APOLLO_NG – a probabilistic interpretation of the APOLLO legacy for AVHRR heritage channels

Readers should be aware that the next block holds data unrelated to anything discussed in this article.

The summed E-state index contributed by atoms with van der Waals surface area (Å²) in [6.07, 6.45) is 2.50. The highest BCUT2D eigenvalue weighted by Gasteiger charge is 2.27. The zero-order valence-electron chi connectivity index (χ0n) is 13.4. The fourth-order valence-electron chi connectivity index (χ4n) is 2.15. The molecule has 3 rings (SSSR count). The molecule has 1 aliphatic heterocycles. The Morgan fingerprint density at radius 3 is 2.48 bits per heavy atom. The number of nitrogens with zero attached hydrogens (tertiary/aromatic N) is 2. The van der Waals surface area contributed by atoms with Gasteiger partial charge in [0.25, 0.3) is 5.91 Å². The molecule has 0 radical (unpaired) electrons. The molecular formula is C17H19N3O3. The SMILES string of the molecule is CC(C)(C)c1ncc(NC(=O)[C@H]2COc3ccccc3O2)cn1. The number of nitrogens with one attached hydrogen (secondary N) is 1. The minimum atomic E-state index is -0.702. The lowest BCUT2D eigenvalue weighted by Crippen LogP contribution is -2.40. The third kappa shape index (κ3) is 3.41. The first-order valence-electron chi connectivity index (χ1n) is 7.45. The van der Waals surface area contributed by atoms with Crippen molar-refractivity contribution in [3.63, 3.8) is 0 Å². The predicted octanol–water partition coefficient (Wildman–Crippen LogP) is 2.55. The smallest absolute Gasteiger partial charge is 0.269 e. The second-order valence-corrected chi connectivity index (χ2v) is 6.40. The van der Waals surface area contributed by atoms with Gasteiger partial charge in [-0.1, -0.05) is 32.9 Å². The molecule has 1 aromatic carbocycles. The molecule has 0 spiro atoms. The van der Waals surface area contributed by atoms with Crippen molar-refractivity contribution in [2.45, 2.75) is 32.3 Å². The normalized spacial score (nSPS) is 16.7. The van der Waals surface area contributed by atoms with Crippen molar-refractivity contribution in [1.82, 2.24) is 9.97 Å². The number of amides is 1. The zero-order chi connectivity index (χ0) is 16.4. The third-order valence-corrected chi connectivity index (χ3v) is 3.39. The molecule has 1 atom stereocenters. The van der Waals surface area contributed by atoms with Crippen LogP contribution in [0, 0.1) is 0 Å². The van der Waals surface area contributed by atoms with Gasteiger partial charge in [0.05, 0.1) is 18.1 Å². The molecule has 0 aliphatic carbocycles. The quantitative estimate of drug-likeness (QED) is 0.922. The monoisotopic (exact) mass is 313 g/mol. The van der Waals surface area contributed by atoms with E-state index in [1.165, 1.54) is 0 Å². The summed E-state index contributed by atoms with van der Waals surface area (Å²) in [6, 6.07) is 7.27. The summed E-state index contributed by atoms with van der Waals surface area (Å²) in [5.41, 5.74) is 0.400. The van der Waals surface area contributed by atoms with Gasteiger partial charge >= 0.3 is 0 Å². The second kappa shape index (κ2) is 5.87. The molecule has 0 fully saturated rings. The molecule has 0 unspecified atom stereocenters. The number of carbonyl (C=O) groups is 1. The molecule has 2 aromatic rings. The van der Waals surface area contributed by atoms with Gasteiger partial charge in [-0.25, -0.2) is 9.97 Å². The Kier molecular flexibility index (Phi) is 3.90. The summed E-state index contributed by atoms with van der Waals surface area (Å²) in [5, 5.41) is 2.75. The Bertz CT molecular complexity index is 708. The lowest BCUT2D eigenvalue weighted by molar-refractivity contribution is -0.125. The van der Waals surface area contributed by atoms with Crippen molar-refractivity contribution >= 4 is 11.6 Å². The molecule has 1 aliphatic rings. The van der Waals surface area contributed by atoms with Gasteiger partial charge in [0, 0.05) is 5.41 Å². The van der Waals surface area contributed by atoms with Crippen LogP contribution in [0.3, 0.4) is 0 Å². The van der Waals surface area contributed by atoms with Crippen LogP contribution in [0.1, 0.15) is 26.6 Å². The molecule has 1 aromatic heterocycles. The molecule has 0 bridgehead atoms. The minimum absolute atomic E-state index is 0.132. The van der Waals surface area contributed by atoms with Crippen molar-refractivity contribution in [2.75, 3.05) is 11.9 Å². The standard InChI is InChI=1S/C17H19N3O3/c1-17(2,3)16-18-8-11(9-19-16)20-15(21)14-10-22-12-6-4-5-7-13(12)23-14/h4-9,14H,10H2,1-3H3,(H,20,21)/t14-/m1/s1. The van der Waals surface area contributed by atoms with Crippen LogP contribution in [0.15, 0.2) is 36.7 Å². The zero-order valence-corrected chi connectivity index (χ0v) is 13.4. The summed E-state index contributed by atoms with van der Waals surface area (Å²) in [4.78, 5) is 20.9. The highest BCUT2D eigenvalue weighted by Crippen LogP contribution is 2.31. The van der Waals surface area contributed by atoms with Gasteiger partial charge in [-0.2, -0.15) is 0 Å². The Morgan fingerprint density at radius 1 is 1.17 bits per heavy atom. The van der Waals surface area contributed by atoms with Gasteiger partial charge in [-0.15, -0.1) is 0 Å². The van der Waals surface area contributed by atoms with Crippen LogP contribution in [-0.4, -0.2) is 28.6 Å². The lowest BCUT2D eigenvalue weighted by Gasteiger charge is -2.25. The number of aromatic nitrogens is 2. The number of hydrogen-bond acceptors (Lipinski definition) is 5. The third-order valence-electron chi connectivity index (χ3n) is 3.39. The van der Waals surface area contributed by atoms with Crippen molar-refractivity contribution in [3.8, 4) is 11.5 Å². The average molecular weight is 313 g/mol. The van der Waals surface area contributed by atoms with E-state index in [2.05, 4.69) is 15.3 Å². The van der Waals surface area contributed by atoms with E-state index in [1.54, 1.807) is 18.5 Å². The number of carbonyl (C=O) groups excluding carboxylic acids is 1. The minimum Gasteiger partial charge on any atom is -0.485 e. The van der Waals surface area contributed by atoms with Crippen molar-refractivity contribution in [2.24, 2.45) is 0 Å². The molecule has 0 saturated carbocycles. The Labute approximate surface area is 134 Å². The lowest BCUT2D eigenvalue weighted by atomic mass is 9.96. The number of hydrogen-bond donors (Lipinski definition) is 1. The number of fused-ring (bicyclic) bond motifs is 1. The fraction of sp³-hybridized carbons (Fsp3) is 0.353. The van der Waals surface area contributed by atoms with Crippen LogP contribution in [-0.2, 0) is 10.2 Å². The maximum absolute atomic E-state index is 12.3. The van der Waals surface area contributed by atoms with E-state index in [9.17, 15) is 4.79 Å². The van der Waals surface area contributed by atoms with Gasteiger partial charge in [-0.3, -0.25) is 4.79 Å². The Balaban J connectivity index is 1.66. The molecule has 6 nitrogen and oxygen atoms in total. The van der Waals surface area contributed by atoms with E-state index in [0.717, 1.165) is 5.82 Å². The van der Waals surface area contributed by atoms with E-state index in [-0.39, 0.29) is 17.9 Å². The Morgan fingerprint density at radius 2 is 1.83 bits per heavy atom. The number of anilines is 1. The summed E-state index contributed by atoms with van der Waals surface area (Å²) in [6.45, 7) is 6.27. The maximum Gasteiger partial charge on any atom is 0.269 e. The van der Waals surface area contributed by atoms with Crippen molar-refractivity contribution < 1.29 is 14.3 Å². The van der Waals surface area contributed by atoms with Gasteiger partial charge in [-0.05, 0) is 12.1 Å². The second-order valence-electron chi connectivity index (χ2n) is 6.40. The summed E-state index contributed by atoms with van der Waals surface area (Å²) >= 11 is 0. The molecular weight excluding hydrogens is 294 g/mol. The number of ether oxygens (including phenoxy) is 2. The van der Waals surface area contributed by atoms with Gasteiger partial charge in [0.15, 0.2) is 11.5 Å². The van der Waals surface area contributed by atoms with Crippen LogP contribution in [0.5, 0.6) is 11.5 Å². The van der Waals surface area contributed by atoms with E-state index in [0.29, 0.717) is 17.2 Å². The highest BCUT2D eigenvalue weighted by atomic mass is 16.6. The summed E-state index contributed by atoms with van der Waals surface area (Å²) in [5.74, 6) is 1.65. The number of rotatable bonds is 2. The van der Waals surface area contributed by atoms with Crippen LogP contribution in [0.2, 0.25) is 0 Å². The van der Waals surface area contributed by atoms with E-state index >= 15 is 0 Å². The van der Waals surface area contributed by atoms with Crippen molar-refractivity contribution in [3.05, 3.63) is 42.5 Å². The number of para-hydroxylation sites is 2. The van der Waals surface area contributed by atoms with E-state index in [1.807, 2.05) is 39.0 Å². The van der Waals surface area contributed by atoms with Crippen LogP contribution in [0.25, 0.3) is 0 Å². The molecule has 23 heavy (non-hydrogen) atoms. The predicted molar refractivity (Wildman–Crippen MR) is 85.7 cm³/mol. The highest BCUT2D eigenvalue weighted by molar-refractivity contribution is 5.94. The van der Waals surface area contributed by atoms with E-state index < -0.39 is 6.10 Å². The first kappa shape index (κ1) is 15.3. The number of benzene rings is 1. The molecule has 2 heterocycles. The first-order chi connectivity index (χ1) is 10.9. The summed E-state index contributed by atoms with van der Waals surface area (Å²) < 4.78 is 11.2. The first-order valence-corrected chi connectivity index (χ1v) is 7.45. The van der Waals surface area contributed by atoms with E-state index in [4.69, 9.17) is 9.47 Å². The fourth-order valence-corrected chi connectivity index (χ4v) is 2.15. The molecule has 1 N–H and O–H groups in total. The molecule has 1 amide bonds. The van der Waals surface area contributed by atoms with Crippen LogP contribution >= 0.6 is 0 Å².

Abstract. The cloud processing scheme APOLLO (AVHRR Processing scheme Over cLouds, Land and Ocean) has been in use for cloud detection and cloud property retrieval since the late 1980s. The physics of the APOLLO scheme still build the backbone of a range of cloud detection algorithms for AVHRR (Advanced Very High Resolution Radiometer) heritage instruments. The APOLLO_NG (APOLLO_NextGeneration) cloud processing scheme is a probabilistic interpretation of the original APOLLO method. It builds upon the physical principles that have served well in the original APOLLO scheme. Nevertheless, a couple of additional variables have been introduced in APOLLO_NG. Cloud detection is no longer performed as a binary yes/no decision based on these physical principles. It is rather expressed as cloud probability for each satellite pixel. Consequently, the outcome of the algorithm can be tuned from being sure to reliably identify clear pixels to conditions of reliably identifying definitely cloudy pixels, depending on the purpose. The probabilistic approach allows retrieving not only the cloud properties (optical depth, effective radius, cloud top temperature and cloud water path) but also their uncertainties. APOLLO_NG is designed as a standalone cloud retrieval method robust enough for operational near-realtime use and for application to large amounts of historical satellite data. The radiative transfer solution is approximated by the same two-stream approach which also had been used for the original APOLLO. This allows the algorithm to be applied to a wide range of sensors without the necessity of sensor-specific tuning. Moreover it allows for online calculation of the radiative transfer (i.e., within the retrieval algorithm) giving rise to a detailed probabilistic treatment of cloud variables. This study presents the algorithm for cloud detection and cloud property retrieval together with the physical principles from the APOLLO legacy it is based on. Furthermore a couple of example results from NOAA-18 are presented.